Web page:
European Parliament approves Directive on transparent and predictable working conditions in the European Union

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Date:
24 Apr 2019

On 16 April last, the European Parliament has approved the Directive on transparent and predictable working conditions in the European Union.

By:
Marieke ten Broeke

This directive provides for minimum rights for certain (flexible) workers, such as employees with short employment contracts, on-call employees, employees of online platforms (e.g. Deliveroo and Uber) and trainees. Self-employed workers are not covered by the Directive.

Pursuant to the directive, these employees should, amongst others, be informed about their rights and obligations on their first working day. Employees with an on-call agreement, or employees who work on the basis of a similar agreement, should receive an indication of the working days and working hours. They should furthermore be able to refuse in case the call regards a different day. Furthermore, the directive stipulates the employee may not be hindered to work elsewhere on the days the employee is not scheduled. Furthermore, pursuant to the directive, the maximum probationary period is six months, unless the nature of the employment justifies a longer period or in case a longer period is in the interest of the employee, for example in case of long illness. This last matter is of less importance for the Netherlands, since Dutch employment law already knows a (shorter) maximum probationary period.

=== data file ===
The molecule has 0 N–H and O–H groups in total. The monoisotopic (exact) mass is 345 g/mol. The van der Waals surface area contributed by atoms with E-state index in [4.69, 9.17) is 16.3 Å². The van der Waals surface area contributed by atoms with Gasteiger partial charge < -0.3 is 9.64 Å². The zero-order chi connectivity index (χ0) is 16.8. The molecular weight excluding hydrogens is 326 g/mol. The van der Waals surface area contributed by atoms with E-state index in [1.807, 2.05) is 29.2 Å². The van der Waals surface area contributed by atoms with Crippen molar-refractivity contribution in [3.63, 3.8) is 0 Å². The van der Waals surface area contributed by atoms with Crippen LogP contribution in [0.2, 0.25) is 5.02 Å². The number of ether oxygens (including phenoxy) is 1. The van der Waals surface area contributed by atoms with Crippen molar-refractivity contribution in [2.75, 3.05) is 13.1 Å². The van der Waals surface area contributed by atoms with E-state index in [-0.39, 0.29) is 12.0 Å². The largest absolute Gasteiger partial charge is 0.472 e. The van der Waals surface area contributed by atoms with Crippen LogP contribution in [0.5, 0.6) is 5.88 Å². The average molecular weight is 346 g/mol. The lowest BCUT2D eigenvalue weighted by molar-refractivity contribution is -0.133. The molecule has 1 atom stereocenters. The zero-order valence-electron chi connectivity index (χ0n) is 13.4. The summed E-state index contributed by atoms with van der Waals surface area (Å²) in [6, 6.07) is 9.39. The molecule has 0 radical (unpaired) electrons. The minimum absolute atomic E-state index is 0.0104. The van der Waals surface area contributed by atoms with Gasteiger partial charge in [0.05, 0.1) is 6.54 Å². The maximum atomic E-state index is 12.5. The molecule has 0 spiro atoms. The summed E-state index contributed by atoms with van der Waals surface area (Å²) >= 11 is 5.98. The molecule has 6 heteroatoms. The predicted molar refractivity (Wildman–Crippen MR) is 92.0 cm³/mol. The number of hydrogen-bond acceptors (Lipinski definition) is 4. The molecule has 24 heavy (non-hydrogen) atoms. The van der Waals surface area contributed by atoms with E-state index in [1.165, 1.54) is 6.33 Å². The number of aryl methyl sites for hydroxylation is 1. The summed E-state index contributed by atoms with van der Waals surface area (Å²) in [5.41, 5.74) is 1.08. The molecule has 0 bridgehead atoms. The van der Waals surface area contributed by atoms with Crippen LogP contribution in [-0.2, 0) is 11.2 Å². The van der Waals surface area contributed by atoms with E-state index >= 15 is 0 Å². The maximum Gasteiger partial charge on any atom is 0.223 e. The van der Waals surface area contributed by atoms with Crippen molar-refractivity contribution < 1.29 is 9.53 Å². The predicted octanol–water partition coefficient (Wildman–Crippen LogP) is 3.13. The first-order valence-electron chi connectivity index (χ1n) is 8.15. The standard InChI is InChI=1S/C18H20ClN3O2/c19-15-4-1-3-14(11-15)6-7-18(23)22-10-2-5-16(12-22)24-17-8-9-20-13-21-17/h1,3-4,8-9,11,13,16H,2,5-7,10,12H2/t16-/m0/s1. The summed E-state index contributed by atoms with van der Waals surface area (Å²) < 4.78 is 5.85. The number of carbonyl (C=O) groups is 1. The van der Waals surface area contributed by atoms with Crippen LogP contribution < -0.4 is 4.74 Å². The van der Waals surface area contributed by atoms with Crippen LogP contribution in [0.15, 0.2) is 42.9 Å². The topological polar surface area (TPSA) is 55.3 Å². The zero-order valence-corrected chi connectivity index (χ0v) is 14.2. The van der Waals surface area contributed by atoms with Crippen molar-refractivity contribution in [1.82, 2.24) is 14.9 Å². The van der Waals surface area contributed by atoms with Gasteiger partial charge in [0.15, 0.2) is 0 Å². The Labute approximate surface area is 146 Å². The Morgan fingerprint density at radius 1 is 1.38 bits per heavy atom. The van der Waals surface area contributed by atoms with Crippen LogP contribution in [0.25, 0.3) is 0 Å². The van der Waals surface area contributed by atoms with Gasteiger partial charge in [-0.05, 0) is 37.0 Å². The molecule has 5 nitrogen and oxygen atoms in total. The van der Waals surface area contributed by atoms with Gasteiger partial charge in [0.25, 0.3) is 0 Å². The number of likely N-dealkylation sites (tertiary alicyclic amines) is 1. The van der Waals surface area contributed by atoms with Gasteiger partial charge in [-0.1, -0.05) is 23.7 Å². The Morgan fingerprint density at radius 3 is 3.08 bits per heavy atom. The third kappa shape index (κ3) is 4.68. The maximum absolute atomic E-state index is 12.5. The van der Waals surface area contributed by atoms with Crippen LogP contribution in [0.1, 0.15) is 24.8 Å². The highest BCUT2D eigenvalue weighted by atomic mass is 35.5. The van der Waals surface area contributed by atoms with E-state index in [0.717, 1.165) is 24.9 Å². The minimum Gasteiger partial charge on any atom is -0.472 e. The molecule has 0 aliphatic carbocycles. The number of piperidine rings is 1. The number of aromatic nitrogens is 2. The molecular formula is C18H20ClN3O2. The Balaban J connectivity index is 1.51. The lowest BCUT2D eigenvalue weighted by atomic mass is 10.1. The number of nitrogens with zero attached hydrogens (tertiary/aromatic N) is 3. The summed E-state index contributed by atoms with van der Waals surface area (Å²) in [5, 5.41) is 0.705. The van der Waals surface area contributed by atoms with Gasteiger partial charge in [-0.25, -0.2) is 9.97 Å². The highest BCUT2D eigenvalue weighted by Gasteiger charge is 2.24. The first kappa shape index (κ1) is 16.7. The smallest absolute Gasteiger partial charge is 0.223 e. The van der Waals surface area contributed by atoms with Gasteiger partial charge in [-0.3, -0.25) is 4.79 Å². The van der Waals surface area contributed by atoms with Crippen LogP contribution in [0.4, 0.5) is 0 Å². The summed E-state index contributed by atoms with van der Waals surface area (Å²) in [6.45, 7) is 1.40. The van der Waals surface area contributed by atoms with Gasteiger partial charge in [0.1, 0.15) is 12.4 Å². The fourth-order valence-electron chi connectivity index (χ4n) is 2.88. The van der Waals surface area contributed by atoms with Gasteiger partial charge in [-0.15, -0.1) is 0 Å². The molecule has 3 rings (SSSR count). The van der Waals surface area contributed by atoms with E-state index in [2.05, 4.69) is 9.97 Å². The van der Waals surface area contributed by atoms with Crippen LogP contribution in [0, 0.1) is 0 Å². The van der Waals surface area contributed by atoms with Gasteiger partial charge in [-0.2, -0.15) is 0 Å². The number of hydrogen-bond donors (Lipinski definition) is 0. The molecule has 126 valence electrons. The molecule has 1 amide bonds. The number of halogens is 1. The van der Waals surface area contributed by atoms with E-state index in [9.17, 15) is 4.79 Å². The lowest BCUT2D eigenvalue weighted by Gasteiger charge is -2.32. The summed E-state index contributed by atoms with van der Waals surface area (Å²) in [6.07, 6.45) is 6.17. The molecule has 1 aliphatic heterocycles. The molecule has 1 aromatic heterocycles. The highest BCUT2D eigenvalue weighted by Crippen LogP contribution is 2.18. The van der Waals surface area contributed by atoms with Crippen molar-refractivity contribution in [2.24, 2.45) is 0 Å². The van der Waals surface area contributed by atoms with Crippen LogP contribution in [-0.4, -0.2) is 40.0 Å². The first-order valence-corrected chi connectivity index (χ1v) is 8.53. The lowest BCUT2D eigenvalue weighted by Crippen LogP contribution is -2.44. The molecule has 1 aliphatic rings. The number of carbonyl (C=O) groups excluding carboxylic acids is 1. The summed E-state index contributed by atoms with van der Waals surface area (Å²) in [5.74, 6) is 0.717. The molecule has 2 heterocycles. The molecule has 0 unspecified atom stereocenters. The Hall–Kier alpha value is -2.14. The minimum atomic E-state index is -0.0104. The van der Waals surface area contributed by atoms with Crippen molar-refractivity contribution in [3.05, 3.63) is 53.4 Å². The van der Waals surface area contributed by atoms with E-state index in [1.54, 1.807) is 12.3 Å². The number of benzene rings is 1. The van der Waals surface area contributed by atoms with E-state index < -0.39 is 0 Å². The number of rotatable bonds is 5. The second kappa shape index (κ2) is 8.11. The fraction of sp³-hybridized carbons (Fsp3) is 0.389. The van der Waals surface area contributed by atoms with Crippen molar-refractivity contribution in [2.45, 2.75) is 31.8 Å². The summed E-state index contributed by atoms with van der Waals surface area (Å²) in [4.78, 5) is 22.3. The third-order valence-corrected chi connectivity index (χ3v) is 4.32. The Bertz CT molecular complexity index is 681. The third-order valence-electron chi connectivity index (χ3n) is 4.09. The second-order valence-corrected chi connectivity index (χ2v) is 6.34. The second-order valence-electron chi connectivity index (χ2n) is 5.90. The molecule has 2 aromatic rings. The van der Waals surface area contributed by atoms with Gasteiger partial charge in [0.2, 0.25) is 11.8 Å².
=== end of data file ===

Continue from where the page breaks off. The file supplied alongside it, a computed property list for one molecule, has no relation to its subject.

The EU member states have three years to implement the directive in their national legislation.